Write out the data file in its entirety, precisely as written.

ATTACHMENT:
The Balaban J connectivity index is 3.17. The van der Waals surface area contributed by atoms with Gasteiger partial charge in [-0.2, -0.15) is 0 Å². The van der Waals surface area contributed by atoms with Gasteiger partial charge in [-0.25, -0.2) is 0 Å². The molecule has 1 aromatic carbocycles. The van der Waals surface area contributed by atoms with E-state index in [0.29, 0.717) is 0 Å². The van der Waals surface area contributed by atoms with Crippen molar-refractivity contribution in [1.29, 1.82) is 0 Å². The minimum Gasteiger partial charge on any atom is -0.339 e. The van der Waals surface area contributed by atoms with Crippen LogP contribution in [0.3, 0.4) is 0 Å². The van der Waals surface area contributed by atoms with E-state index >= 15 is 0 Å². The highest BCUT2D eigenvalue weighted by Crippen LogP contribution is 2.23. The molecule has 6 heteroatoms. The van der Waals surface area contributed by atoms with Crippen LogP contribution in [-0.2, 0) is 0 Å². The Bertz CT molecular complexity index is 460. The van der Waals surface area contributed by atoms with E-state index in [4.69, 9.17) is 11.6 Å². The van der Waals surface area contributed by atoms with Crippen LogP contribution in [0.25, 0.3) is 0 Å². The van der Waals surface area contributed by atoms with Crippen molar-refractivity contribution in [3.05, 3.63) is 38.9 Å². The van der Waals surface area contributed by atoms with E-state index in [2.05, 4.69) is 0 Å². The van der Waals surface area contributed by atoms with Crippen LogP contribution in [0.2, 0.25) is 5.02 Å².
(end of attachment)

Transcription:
The Balaban J connectivity index is 3.17. The van der Waals surface area contributed by atoms with Gasteiger partial charge in [-0.2, -0.15) is 0 Å². The van der Waals surface area contributed by atoms with Gasteiger partial charge in [-0.25, -0.2) is 0 Å². The molecule has 1 aromatic carbocycles. The van der Waals surface area contributed by atoms with E-state index in [0.29, 0.717) is 0 Å². The van der Waals surface area contributed by atoms with Crippen molar-refractivity contribution in [1.29, 1.82) is 0 Å². The minimum Gasteiger partial charge on any atom is -0.339 e. The van der Waals surface area contributed by atoms with Crippen LogP contribution in [0.3, 0.4) is 0 Å². The van der Waals surface area contributed by atoms with E-state index >= 15 is 0 Å². The highest BCUT2D eigenvalue weighted by Crippen LogP contribution is 2.23. The molecule has 6 heteroatoms. The van der Waals surface area contributed by atoms with Crippen LogP contribution in [-0.2, 0) is 0 Å². The Bertz CT molecular complexity index is 460. The van der Waals surface area contributed by atoms with E-state index in [4.69, 9.17) is 11.6 Å². The van der Waals surface area contributed by atoms with Crippen LogP contribution in [0.25, 0.3) is 0 Å². The van der Waals surface area contributed by atoms with Crippen molar-refractivity contribution in [3.05, 3.63) is 38.9 Å². The van der Waals surface area contributed by atoms with E-state index in [2.05, 4.69) is 0 Å². The van der Waals surface area contributed by atoms with Crippen LogP contribution in [0.2, 0.25) is 5.02 Å².